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Life’s Not a Race: Slow Down and Enjoy the Journey

Psychology has always fascinated me, so much so that I got a BA in it from the University of Texas.  The fact that I have twins- the perfect nature vs nurture at home psychological study- is always in the back of my mind when assessing children. My girls were raised in the same home, with the same experiences, and with the same opportunities. And yet, they could not be more opposite. Children are complex and wonderful, but even after 25+ years in education I can’t tell you what the typical 5-year-old is like, because each one is unique. They have overlapping traits, but beyond developmental milestones, I try not to compare a child to anyone. Success is measured in growth, not in what everyone else is doing.

As parents and educators, we often fall into the comparison trap. In today’s Instagram world, it’s easy to look at what a child ISN’T doing and pile on expectations many adults would crumble under. We use test scores and deadlines to push our children down a very narrow path. It is an untenable load for many. We felt that weight this week in our home.

My girls are both bright and apply themselves academically. They attend a highly competitive AP/IB school of nearly 3,000 students where straight A’s are the norm. Both are members of the Science Club and Environmental Club. Bailey loves being in the thick of things and does a great job balancing her core academics with being an executive officer in choir and the chief design editor for yearbook. Sarah loves a challenge and has pushed herself with seven advanced science classes in 4 years in addition to choir, ceramics, and painting. Even with more advanced placement classes and a GPA of 4.9, Sarah wasn’t accepted into NHS and Bailey was.

Why the hell not?

Because students are expected to be perfect academically, a high GPA was only her ticket into the application process. In order to be considered, she needed to reach an arbitrary magic number of extracurricular points. But not just any resume padding activities would get you points. Forget her amazing pottery. There is no value in painting. Never mind her incredible bravery every time she faces her social anxiety and sings anyway. No, they want officers, editors, and winners only. All others need not apply.

What does it teach our children when we only value one measure of success and are constantly comparing them to others? My beautiful, talented, sensitive Sarah felt like a failure. The child with the higher GPA, who works harder to overcome anxiety, the artists who gets lost in her work, she was told all her effort wasn’t good enough.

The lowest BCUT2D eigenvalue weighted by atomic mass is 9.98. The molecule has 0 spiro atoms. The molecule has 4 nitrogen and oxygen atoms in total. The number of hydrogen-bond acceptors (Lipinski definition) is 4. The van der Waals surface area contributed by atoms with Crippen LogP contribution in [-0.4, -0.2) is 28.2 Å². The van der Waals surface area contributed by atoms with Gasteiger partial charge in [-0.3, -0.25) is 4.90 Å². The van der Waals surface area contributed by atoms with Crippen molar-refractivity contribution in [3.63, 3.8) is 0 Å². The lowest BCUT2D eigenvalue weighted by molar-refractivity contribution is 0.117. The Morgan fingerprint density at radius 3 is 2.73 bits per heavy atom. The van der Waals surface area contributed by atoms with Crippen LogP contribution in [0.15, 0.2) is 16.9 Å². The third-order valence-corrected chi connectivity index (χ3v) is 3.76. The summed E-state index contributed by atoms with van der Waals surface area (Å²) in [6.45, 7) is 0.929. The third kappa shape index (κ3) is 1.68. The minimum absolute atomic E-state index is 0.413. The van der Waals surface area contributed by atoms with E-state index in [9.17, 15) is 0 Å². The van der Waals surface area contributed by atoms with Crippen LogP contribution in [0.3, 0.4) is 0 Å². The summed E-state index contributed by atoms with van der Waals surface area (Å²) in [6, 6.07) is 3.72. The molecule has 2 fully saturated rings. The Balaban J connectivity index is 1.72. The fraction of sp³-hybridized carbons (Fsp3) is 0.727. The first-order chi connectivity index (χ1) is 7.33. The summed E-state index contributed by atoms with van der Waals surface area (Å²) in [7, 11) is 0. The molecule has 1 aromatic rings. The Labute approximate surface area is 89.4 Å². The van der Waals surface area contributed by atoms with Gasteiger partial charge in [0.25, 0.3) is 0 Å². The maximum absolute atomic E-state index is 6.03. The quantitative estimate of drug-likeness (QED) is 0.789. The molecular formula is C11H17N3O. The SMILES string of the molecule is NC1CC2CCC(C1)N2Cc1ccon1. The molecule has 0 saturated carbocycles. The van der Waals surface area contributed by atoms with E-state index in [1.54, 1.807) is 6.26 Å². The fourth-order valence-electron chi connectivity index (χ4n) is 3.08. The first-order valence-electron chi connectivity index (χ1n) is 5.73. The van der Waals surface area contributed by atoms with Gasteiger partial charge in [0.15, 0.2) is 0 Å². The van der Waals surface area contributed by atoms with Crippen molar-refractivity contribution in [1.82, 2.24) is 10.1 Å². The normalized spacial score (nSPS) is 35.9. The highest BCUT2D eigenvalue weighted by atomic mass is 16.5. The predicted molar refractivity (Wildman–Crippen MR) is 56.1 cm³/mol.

Our quest to be the best demonstrates that there is a right way to be. Increasingly, our society teaches children that straight A’s and getting into the “right” 4-year university are the only pathways to financial rewards and career success. But what about the artist and the chef? What would we do without the craftsman and the mechanic? All too often those positions are relegated to working for those who succeed instead of as success stories in their own right.

A single path crushes dreams. In today’s cutthroat academics, success comes at the cost of sleep, family time, relaxation, and hobbies. I know students who get as little as 5 hours of sleep on a nightly basis. These are children. Their bodies aren’t even done growing and we expect them to put in 60+ hour weeks. I am so proud of their hard work, but many nights my girls only take a brief break for dinner before hitting the books again. These are minors working 11 and 12 hour days. When are they supposed to explore the world? How do adults expect them to know what they want to be when they grow up if we never give them the chance to discover who they are? The chance to fail, pick themselves back up, and try something new.

So how do we help our children, when this is the world they live in? It starts the moment they are born. Instead of comparing your child to anyone, focus on the journey they are on. Encourage them to explore. Let them fail. Be a safety net as they test their wings.

Adults must model self-care by clearing our own schedules and creating quiet time every day for the children in our lives. Everyone needs unscheduled downtime, children especially. Then we must change our own vocabulary. Instead of telling a child they did well on an activity, essentially judging it, tell your child what you noticed. For instance, point out how many colors they used in a drawing, or how you noticed they were sounding out words they once asked you to read for them. When we point out what a child has accomplished instead of judging it externally, we allow them to feel a sense of ownership and pride. Last, we have to stop comparing our children. If your child is working hard and the best grade they get is a C, celebrate the C. Your child may not be a rocket scientist, but they might be DaVinci. They may not be able to write a sonnet, but they might cure cancer. Stop worrying about the test scores and the extracurriculars for college when they are only 5. Be present in the now.

Easy to write, not so easy to live. Adults must stop judging ourselves. Then we need to slow down and allow for downtime at home and in the classroom. Pause and look back over the journey. You will be amazed at the progress. Celebrate the success of living and growing and exploring. Laugh at the bumps in the road. Get out a map and see what detours look fun.

If we take the time to really see the life we have, the focus shifts from external measures to the path we walk. Enjoy the journey.

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